U.S. expert: Vitol is endangering Caspian ecosystem
VITOL is one of the largest oil trading companies in the world, in 2017 it had US$ 181 billion in revenues. While it has offices in over 40 countries Vitol’s main operations are focused in Bahrain, Singapore, Geneva, Rotterdam, and London. Vitol has also an office in Houston (TX).
Even though it was founded over fifty years ago (1966) in Rotterdam, this company has historically established deep business partnerships with a number of European countries that share large commercial, economic interests with the Russian Federation and Iran, while trading over seven million barrels of crude oil and derivative products every day. In 2016 Vitol silently decided to sell to a Swedish oil and gas company its business activities in Russia, including a number of valuable mine deposits in the Republic of Komi. On its current engagement with the Government of Turkmenistan, Vitol, by using outdated oil tankers and old ships, is endangering the ecosystem of the Caspian Sea and increasing the chances of oil spillage on the Caspian Sea (which is serving as drainage, endorheic basin that drains fresh water from Azerbaijan, Iran, Russia, Turkmenistan and Kazakhstan). The Office of Foreign Assets Control (OFAC) in the US Department of Treasury, is certainly taking note to Vitol Oil company and its associated companies. Vitol owns over nine million cubic meters of storage capacity in 14 countries and it may not be so impact-full provided that their office in Houston would be shut down. At the same time, you could have measures taken by the US Department of Treasury, against the leadership of Vitol, or their affiliates that have decided to do business with Syria and Russia (Crimea), the expert noted.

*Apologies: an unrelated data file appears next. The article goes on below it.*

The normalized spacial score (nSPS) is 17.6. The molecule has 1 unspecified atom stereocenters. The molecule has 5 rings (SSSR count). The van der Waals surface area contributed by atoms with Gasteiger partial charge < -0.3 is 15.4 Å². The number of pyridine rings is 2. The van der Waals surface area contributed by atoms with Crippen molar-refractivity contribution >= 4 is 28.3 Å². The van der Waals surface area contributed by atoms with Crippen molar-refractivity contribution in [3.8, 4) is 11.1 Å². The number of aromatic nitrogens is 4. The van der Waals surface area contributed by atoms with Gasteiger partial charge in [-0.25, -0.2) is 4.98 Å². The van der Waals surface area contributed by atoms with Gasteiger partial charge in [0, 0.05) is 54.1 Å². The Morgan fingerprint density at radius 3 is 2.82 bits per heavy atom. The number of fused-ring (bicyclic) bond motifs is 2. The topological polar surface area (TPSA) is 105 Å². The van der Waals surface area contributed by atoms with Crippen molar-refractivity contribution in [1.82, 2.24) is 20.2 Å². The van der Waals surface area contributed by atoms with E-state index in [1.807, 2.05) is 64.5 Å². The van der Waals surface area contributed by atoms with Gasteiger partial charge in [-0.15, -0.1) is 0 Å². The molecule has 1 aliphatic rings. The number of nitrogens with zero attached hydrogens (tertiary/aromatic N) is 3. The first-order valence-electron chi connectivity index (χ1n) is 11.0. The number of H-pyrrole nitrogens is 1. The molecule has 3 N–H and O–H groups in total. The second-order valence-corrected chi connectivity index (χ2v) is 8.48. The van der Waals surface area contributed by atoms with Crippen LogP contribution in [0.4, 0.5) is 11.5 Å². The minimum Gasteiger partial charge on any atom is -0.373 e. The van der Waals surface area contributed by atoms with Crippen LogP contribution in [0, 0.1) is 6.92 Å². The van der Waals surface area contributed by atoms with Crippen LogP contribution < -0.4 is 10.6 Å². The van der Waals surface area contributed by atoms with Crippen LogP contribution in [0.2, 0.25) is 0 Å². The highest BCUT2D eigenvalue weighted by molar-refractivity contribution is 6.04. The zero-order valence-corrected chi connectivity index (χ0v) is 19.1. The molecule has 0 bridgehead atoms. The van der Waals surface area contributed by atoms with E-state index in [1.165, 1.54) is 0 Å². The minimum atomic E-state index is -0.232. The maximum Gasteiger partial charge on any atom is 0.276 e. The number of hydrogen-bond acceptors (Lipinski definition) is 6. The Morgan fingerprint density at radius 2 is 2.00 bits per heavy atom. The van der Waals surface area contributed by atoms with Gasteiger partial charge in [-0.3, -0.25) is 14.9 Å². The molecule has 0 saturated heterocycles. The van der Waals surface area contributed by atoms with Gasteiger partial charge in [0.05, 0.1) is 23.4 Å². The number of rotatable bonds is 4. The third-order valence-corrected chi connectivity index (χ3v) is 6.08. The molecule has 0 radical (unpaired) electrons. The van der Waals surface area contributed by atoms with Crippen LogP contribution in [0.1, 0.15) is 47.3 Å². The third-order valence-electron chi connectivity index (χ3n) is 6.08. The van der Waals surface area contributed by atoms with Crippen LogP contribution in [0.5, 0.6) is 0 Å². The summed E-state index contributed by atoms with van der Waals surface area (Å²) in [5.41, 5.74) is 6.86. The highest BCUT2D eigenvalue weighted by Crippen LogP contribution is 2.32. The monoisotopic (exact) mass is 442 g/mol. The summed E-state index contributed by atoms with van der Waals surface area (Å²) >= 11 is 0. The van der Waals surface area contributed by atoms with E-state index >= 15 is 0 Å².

Peter Tase is an Expert of Transatlantic Relations and a scholar of Latin American Studies. He is a frequent commentator in the International Media and serves as a geopolitical counselor to various governments.